What’s love got to do with it?

I had the pleasure of going to the spring Social Pedagogy Development Network conference in Edinburgh recently. In normal fashion the SPDN chose a subject which we all think about but rarely have the guts or ability to start talking about in a professional context. The subject was love and whether we should or could talk about this massive subject in our working lives.

Predictably we started to share ideas, debate and we realised how complex the subject was. Some people shared that they had reciprocated love with the people in their caring context? They shared how that had gone for them and some told about their love for colleagues. What was interesting was the vast array of the meanings for what love meant for different people in a professional context and how hijacked the word had become (maybe even as you read this, your understanding of love has painted a picture in your mind about what it means to you). As we explored it was becoming clear that somehow we all wanted to understand and practice love but the hard part was how do we do that, give language to it and ultimately display it in our roles. We all know that we need love so how can we just ignore it in our work even when can come across as unprofessional or misunderstood?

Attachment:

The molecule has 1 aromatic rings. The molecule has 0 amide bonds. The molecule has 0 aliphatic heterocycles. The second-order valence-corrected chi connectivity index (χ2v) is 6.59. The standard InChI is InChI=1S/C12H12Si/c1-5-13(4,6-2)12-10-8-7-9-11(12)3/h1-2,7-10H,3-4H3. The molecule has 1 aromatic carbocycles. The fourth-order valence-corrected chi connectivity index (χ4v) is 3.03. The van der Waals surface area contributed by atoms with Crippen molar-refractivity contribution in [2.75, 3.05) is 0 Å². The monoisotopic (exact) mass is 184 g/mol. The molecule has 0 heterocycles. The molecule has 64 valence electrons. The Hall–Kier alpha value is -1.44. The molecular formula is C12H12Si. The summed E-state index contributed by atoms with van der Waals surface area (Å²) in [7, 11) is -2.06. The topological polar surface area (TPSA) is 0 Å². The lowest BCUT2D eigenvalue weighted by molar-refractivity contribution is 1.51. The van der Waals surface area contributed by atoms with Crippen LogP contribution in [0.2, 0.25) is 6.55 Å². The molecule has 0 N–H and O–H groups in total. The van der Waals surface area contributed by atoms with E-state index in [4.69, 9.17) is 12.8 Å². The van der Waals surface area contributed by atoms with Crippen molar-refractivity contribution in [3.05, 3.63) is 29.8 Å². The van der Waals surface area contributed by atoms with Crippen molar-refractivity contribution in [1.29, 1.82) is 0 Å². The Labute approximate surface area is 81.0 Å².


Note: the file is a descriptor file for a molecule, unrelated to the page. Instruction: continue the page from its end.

I was able to share a little bit about love in a fostering context and as I prepped I was aware of how core the message of love was in our house. All the kids are offered it and it is unconditional. Sometimes we have used the word directly and sometimes we have realised in certain contexts that it was not appropriate due to circumstance. There can be a real sense of fear in telling a young person that you love them since it can be misconstrued or misunderstood. Their understanding of love might be very different to yours. Most often however, love is an intent toward another, a hanging on through thick and thin, the reminder to a young person that they are not defined by their behaviour.

Ultimately we reached no conclusion as we only had a day and a half of discussion and debate but the proverbial ball has been set in motion. Once again social pedagogy got us to ask the hard question with the best intention for ourselves and the people we work with in sight. I have no idea if we will ever reach a complete conclusion on how we talk about love but I do know that we need to reflect on it and love each other in our families. We need to give love the space it needs to build and encourage the young people we work and live with. I would encourage you to think about what love means for you. Do you use the word with your young people? What is your social worker’s understanding of it? Would it be appropriate in your situation? Whatever the answers might be, remember that your kids need love so just make sure you find ways of making sure they get it and know it!

James

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